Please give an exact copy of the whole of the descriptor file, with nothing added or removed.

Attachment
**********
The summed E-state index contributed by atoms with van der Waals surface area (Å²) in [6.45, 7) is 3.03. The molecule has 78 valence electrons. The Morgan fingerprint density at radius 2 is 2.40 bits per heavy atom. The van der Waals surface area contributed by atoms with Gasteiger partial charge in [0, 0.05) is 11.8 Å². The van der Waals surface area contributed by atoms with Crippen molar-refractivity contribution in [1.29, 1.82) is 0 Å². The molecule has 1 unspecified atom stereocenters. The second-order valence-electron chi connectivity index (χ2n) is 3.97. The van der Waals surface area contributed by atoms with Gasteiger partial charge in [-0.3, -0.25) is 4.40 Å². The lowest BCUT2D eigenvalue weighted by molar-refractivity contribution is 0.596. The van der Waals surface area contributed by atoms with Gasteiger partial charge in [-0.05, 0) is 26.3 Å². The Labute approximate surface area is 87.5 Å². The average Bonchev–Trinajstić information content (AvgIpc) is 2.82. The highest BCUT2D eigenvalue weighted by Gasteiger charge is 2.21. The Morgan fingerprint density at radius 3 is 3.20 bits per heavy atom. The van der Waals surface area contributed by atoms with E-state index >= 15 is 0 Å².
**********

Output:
The summed E-state index contributed by atoms with van der Waals surface area (Å²) in [6.45, 7) is 3.03. The molecule has 78 valence electrons. The Morgan fingerprint density at radius 2 is 2.40 bits per heavy atom. The van der Waals surface area contributed by atoms with Gasteiger partial charge in [0, 0.05) is 11.8 Å². The van der Waals surface area contributed by atoms with Crippen molar-refractivity contribution in [1.29, 1.82) is 0 Å². The molecule has 1 unspecified atom stereocenters. The second-order valence-electron chi connectivity index (χ2n) is 3.97. The van der Waals surface area contributed by atoms with Gasteiger partial charge in [-0.3, -0.25) is 4.40 Å². The lowest BCUT2D eigenvalue weighted by molar-refractivity contribution is 0.596. The van der Waals surface area contributed by atoms with Gasteiger partial charge in [-0.05, 0) is 26.3 Å². The Labute approximate surface area is 87.5 Å². The average Bonchev–Trinajstić information content (AvgIpc) is 2.82. The highest BCUT2D eigenvalue weighted by Gasteiger charge is 2.21. The Morgan fingerprint density at radius 3 is 3.20 bits per heavy atom. The van der Waals surface area contributed by atoms with E-state index >= 15 is 0 Å².